In 2017, the early members of the collective located a space for them to collaborate in Dalston, which acted as a “lab” of sorts as Rappak would refer to it. It was a place where they could tinker on multiple levels. They developed the early versions of their app for their immersive VR experience, test AR and VR ideas, and also work on music. Feeling eager to put their efforts to the test, they applied for and were awarded a grant by the Dutch government. As Rappak explained, “[The Dutch government] is really into AR/VR events. And we said [to them], “Look, we’re gonna put on a concert that’s like a different take on a normal music show.” In May of that year, Miro Shot premiered a VR show at the Centre for Contemporary Art in Amsterdam. The performance lasted around 8 minutes and the band played to roughly 10 people. As luck would have it, BBC happened to be in attendance. As they would later describe the performance,

“The band became graphic versions of themselves before the audience was suddenly flying over an empty landscape and then a giant blue head of a woman emerged.

The show is designed to appeal to every sense: Electric fans wafted specially-concocted fragrances over the audience. Some people were quicker than others to work out that the event is 360 degrees: It's a good idea to look up or down and turn to see what's behind you.”

After the debut performance, a major visual effects company reached out to offer their services and they began to work on writing more music. “Suddenly we’re in Macedonia recording an orchestra,” Rappak recounted, “Then we were having to learn Cinema 4D and all these different tools that we hadn’t used before.” Since then, the band has continued to perfect their immersive VR show at various locations in Amsterdam, Paris, and London, ranging from galleries, cinemas, theaters, and even squats.

Miro Shot’s focus on technology comes from the collective’s notion that technology makes things better, or in this case specifically, how technology can enhance your appreciation for music. While the public majority views the ever-rapid technological advances as the means to the demise of humankind, Rappak has a more optimistic approach to the onslaught of breakthroughs. “It isn't because there is “too much technology” or because human beings are lazy or evil,” he explained, “It’s because tech is so new and so powerful. We are adjusting to a new world that is being built around us. As much as your phone has more computing power than the computers that sent rockets to the moon, it is incredibly primitive compared to what’s ahead. Not only is it primitive, it is badly designed, it is bad for your eyes and your world view.  But every day it improves.”

We are adjusting to a new world that is being built around us.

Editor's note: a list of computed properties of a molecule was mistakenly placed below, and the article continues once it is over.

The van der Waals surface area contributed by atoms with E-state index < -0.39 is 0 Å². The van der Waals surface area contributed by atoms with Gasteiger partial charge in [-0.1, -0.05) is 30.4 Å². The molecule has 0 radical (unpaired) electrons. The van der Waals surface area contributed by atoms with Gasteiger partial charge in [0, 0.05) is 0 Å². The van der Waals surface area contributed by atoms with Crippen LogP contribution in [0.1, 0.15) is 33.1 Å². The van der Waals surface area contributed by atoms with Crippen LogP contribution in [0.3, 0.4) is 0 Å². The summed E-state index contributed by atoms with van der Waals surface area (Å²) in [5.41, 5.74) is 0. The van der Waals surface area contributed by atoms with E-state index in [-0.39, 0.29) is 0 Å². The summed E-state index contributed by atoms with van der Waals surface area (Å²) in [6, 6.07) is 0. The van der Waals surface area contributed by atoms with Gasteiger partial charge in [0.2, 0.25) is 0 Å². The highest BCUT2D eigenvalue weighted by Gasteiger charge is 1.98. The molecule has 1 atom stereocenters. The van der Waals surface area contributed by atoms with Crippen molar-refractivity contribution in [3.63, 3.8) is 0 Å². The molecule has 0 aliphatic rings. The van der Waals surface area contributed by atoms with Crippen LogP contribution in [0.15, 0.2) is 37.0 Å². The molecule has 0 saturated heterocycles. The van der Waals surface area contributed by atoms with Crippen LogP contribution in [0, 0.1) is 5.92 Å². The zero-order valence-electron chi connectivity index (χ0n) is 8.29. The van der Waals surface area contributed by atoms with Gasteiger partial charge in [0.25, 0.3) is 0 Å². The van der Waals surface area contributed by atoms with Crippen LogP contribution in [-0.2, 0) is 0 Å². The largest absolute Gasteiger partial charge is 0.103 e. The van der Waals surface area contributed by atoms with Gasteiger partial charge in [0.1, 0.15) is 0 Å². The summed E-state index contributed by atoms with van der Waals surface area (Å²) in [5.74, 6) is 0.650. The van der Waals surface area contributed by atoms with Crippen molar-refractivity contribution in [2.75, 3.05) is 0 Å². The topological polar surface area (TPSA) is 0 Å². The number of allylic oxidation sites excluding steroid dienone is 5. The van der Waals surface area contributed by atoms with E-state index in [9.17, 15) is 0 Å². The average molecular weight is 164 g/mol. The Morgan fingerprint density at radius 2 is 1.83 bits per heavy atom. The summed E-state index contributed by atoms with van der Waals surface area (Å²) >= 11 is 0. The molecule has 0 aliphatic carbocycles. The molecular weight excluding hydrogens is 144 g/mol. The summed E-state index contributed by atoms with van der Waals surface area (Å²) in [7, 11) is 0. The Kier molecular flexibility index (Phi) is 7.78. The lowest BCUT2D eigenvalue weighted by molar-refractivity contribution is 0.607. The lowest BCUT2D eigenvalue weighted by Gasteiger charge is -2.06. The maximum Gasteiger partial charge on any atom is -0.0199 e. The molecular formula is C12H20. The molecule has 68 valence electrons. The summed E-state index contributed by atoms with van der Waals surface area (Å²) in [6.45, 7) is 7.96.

— Roman Rappak, Miro Shot

As we discussed the inspiration that informed his personal contributions to the music portion of Miro Shot, obvious renowned shows like Mr. Robot and everyone’s favorite techno-paranoia Twilight Zone rework Black Mirror came up. These are not the kinds of futurism-centric art that Rappak gravitates to. “I actually don’t like science fiction that’s really kind of… ‘light saber-y’ *laughs*.” In his mind, these futuristic worlds that are clearly a different timeline from our own make us feel inherently bad about our present because that particular future is essentially unattainable. “I actually like [science fiction] things that feel like they can happen,” he gushed, “Because that’s more optimistic and makes me think, ‘Maybe we’re not fucked!’”

Which leads us to the purpose of the collective’s existence. “War, poverty, pollution are not there because someone evil decided to ruin our day - they are organisational problems,” Rappak explained, “Problems that really well-made technology can help us fix.” As ambitious at it may sound, Miro Shot aims to be a catalyst for impactful change on society by leveraging their network and pool of resources to present a window into a world that could be. They understand that it’s unrealistic to assume they can do it all themselves, but recognize that by showcasing the future’s potential for greatness on a smaller scale, they have the opportunity to inspire action in someone else.

They're literally acting as leaders in our long lost world.

Miro Shot does not end at the current collaborators that worked on the the variety of multimedia elements that one can currently experience, but eagerly encourages newcomers to sign up to be part of the collective on their website. Pre-today’s public launch the collective has amassed around 450 already (including yours truly). You can head to their website to sign up now.

You can also find the band on Twitter, Facebook, and Instagram.